New study reveals eye-watering cost of united Ireland | Politics | News

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The initial cost of a united Ireland would be up to €20billion (£17.15billion) a year, according to a new study.

The research by the Institute of International and European Affairs (IIEA) think tank focuses on subvention, which is the shortfall between what is raised in taxes and the amount spent on public services.

Co-authors Professor John Fitzgerald and Prof Edgar Morgenroth conclude that the initial cost of absorbing Northern Ireland would “put huge financial pressure” on the people of Ireland “resulting in an immediate, major reduction in their living standards”.

The report looks at subvention for 2019 as the data for 2020 and 2021 is distorted by the Covid pandemic.

It estimates a cost of almost €11billion (£9.4billion) a year after adjusting the 2019 figures to reflect some changes a united Ireland would make.

But if social security benefits and public sector wages in Northern Ireland were immediately raised to match levels in Ireland the subvention would increase to more than €20billion a year for 20 years.

The authors said the “huge sum” is equivalent to 10% of national income.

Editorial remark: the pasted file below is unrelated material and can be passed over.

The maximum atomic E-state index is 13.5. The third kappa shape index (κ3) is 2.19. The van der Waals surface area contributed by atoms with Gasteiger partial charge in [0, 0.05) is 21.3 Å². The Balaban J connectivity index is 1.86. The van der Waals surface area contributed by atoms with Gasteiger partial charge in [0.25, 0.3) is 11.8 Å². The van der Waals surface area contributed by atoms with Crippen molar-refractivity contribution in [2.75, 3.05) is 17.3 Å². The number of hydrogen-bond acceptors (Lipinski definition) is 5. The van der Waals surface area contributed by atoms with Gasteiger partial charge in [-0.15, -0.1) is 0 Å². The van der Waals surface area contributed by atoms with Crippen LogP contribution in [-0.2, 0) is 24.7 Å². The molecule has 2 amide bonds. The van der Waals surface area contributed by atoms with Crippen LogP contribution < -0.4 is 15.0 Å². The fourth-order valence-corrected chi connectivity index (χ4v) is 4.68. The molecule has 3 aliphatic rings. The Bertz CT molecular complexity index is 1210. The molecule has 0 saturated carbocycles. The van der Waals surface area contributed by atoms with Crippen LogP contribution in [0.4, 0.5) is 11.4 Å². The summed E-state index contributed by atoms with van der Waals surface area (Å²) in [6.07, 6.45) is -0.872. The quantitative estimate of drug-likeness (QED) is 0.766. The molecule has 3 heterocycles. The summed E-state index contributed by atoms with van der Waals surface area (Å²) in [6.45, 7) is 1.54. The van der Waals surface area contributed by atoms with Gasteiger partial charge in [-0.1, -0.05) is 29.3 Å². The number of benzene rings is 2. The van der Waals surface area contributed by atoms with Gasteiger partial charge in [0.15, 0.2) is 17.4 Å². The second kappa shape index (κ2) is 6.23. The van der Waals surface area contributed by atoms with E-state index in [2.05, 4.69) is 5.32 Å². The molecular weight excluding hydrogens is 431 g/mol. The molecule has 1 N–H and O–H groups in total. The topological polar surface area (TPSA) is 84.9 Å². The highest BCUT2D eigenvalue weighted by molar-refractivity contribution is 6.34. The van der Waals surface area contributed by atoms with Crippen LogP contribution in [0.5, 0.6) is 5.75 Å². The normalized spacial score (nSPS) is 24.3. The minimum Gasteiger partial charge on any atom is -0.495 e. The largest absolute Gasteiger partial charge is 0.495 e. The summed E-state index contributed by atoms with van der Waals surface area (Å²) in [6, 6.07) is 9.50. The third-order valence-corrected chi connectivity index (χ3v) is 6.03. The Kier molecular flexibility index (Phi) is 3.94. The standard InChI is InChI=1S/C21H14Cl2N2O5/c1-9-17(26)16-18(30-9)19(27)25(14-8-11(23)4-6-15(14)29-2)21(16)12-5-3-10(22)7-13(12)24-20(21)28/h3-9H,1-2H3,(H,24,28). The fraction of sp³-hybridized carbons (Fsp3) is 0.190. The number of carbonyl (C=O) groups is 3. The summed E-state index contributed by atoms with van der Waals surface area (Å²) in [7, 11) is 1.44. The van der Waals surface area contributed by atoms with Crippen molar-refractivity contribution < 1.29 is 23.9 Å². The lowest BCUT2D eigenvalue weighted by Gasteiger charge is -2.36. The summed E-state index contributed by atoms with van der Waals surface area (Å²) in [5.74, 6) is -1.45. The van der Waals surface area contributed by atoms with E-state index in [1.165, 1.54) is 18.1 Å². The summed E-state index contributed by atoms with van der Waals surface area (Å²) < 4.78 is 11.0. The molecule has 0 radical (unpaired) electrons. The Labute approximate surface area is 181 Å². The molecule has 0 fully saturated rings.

They add: “To deal with the resulting deficit, which under the most favourable circumstances would persist for many years after unification, there would have to be a dramatic increase in taxation and/or a major reduction in expenditure.”

The cost of unification could be reduced if Northern Ireland makes changes to its economy to boost productivity, according to the report.

The paper concluded: “While the very low productivity of Northern Ireland’s economy continues to leave it among the poorest regions in the UK, it will have a very large fiscal deficit.

“Even though Ireland has a much higher national income, funding the needs of the people of Northern Ireland in a united Ireland would put huge financial pressure on the people of Ireland, resulting in an immediate major reduction in their living standards.

“If, instead, Northern Ireland made major changes in its economy designed to dramatically raise productivity, over time this would narrow the gap in living standards between Northern Ireland, the rest of the UK and Ireland.

“In turn, this would reduce the Northern Ireland deficit and also reduce the cost of applying similar standards in Northern Ireland to those in Ireland. This could substantially reduce the cost of unification.

“If Northern Ireland chose to remain in the UK indefinitely, by reforming its economy it would also greatly enhance its economic position within the UK, realising a substantial improvement in its relative standard of living.

“However, even under the most favourable circumstances with optimal policies, it is likely to be at least two decades before the productivity gap could be substantially narrowed.

“Nonetheless, the sooner such changes are implemented, the sooner the benefits will accrue to the people of Northern Ireland whether they remain in the UK or eventually join in a united Ireland.”

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